The Overview

“History never repeats I tell myself before I go to sleep

And there’s a light shining in the dark

Leading me on towards a change of heart”

–Split Enz  

    We delayed writing about BBAS’s Guatemalan program for a variety of reasons.  Some information is sprinkled throughout the website, but the time has come for this chapter, focusing on Denise, Richard J. Marco, Jr. and their handling of Guatemalan adoptions. 

    The Guatemalan adoption process is not our forte.  We understand the current Guatemalan adoption process in the broadest of terms.  We are not familiar with the players in Guatemala or the attorneys making things happen. Therefore, it is important that readers unfamiliar with Guatemalan adoption learn more about it.

    Over the years though, we’ve kept our eye on BBAS program observing Denise’s activities. In 2003 she began pushing Guatemala hard, just like she had with Bulgaria in 1999 and 2000.  The half-page ad in Adoptive Families magazine in February 2004 featuring the obviously Guatemalan little girl caught our eye.

    When we received the information from the ODFJS for BBAS re-certification, Denise stated she was focusing on advertising.  Adoptive Families magazine is a national magazine, sent to thousands of adoptive parents.  We contacted somebody we knew at an agency who also ran a half-page ad in the magazine.  We asked them how much such an ad cost to run.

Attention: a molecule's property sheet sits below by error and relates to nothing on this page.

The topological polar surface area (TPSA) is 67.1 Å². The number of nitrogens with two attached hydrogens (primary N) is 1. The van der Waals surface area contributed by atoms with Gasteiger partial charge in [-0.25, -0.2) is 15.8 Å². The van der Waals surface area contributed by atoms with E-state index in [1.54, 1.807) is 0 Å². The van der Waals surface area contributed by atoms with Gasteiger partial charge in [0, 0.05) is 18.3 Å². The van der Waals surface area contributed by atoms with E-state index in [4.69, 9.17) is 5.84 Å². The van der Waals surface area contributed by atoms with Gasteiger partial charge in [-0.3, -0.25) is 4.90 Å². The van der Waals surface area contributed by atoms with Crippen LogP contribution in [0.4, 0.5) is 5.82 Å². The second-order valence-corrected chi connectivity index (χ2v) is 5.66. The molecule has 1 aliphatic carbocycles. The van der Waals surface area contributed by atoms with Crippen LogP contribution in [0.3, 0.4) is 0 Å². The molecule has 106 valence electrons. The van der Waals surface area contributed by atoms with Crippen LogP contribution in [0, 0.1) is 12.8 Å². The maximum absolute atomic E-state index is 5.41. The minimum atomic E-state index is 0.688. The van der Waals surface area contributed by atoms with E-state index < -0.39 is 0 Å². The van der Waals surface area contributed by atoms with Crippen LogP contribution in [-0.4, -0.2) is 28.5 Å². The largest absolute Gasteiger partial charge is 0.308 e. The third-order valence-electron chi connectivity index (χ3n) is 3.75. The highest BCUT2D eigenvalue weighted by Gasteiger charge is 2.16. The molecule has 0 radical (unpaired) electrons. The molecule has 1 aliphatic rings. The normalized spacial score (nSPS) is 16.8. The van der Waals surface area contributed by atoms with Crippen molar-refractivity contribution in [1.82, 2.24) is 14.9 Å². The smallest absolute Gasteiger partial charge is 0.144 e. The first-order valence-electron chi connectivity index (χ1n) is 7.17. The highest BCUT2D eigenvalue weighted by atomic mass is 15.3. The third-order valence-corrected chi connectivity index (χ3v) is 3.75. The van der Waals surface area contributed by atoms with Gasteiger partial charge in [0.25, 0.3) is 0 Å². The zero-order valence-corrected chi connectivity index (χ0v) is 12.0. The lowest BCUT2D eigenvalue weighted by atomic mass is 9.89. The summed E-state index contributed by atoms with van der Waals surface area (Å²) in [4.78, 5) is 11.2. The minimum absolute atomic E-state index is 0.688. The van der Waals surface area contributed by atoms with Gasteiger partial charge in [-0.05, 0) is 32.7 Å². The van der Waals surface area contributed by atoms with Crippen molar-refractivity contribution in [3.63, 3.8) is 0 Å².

Our adoption agency contact told us a half-page ad cost $900 per issue.  To run the ad for a full year it cost $8,000.  $8,000 is a hefty sum, yet it increased Building Blocks national visibility.  And saved them from advertising on the Internet where it is easier to come across this website if an astute consumer decided to check them out.

    The half-page ad, coupled with pie in the sky praise from such notable BBAS Guatemalan adoptive mommies as Bennett had raised awareness of BBAS. Therefore, we knew it was only a matter of months before Denise would sabotage her Guatemalan program – and start screwing paying clients.

    By mid-September 2003 our prediction came true. The first disgruntled BBAS Guatemalan client stepped forward, followed by a second in May 2004.

    To hear their stories, it’s like hitting “rewind” and then “replay” on a DVD or VCR.  Denise Lynn Harding Hubbard has not changed since our dealings with her.  The Excuses, Bad Treatment and LIES remain the same.

    Everything in International Adoption is your international connections. Who do you know that will get your agency the quickest referrals?  The quickest female infant referrals?  And speed them through the process? It doesn’t matter that your in-country network is dealing with people who may have been arrested, detained, dealing in a shady gray market, involved with tax evasion or money laundering, or even implicated in child smuggling.  No matter what these in-country contacts are doing, whether it’s above the table or far below it, as long as they procure the child for your clients, you won’t make a fuss, nor will you stop the gravy train as it keeps rolling.  Especially if you’re working in an industry where the demand keeps rising with lots of help from agencies just like yourself.